Crate Shelves and Custom Curtains, aka Success with Fabric Painting

A friend asked me to help with the nursery for her baby boy, due in just a few weeks! I’ll do a complete post on the nursery soon, but there are a couple of projects I thought I’d go ahead and share now.

crate shelvesFirst up, crate shelves! The nursery has a corner of “dead space” right by the door. It’s a small room and we wanted to make as much use of the available space as possible. I found these crates at IKEA (no, IKEA does not give me money to mention them in every other post, although I’d be pretty psyched if they did). Crates like these seem to be everywhere now, and are handy for all sorts of projects, but the IKEA ones seem a little sturdier to me than the ones I’ve seen at craft stores. Plus the large ones are only $10 a pop. I took five of them to their house and we played with the configuration until we found one that suited the space, and let them keep the use of the outlet in that corner. To mount them, I used these drywall anchor screws, plus washers, to give the relatively small screw heads a little more stability. The bottom crate (the one most likely to be pulled on at some point) got 4 screws; the others crate shelves 2got 2 each. And because they’re all mounted independently, if the little angel does manage to pull on one crate, the whole thing won’t come tumbling down, like a traditional bookcase. One thing to keep in mind – the IKEA crates have two slats on the bottom as “feet” for the crate, which would’ve meant a gap between crate and wall that would’ve diminished the sturdiness of the anchors. Solution? Flip the bottom over, so the slats are on the inside of the crate and countersink the screws when you put the crate together. (My friend’s genius husband came up with this.)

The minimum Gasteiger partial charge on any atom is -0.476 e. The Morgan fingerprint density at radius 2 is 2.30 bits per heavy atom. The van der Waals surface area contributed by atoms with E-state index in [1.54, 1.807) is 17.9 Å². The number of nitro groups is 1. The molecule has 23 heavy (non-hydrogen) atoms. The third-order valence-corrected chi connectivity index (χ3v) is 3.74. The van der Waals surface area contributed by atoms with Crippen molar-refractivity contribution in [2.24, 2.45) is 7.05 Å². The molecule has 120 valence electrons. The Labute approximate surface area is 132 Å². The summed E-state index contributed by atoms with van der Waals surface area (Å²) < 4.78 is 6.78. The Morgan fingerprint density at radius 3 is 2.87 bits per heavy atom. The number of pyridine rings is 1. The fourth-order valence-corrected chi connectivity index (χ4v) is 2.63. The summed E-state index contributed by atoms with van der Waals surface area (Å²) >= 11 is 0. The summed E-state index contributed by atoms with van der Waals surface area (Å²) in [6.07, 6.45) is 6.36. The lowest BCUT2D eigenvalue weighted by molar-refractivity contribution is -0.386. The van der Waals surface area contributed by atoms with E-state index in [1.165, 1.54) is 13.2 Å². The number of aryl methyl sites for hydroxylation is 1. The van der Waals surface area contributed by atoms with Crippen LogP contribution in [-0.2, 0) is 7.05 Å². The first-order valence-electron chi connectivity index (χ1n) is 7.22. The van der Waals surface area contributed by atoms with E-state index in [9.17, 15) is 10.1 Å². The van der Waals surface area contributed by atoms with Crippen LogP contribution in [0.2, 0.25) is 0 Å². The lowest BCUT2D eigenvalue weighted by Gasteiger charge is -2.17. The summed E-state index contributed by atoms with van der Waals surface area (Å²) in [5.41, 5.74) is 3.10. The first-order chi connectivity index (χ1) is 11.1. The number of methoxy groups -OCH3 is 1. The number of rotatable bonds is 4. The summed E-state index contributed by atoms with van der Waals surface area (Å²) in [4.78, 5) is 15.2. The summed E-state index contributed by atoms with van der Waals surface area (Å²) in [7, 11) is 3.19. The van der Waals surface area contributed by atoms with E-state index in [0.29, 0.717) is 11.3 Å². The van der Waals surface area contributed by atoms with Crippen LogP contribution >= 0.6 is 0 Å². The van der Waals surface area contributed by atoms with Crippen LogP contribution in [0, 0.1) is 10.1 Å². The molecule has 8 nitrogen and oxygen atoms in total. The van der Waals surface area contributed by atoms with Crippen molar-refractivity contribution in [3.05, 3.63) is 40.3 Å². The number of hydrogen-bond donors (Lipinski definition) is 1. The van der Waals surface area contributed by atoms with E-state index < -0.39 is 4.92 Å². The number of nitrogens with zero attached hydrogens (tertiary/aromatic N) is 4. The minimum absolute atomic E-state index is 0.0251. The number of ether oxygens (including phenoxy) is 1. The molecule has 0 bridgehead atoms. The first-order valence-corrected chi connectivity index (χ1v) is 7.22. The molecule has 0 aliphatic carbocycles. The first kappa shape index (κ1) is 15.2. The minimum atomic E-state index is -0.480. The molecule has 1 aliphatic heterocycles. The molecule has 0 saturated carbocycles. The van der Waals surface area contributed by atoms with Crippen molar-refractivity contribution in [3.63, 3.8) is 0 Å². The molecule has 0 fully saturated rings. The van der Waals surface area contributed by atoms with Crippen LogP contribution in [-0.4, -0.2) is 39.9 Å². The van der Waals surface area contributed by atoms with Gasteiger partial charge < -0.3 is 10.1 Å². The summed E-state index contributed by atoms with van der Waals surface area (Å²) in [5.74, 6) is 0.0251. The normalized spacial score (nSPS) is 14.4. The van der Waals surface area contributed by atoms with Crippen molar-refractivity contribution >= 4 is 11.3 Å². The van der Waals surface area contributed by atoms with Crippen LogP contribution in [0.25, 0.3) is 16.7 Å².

Next, the return of fabric painting. No, it wasn’t a long hiatus, since it was just in my last post, but this time, in an exciting twist, it actually worked! Huzzah! The color scheme of the nursery is gray, navy and white. The walls are gray and the furniture white, so I thought I’d bring some navy in by painting the curtains. I started with these Merete curtains (really, IKEA, fork over some of that sweet Swedish cash already). This project looked a bit more promising than the chair, because the fabric is a cotton twill – no real nap to it. I ironed (zzzzz) and laid out the curtain panels on my living room floor, with some heavy duty drop cloths underneath. Apparently, I buy the fancy drop cloths, according to my brother-in-law, but I hate sitting on plastic while I paint. Everything got taped down to keep Georgia from playing hide-and-seek underneath while I was working (jk, the tape totally didn’t stop her) and I started taping out the design. I wanted something geometric with clean lines. I considered stripes, but once I thought up the triangles, I really wanted to do that. To keep it from being all navy (and too dark for the room), I decided on a scattered design of triangles at the top, building to full rows of triangles at the bottom.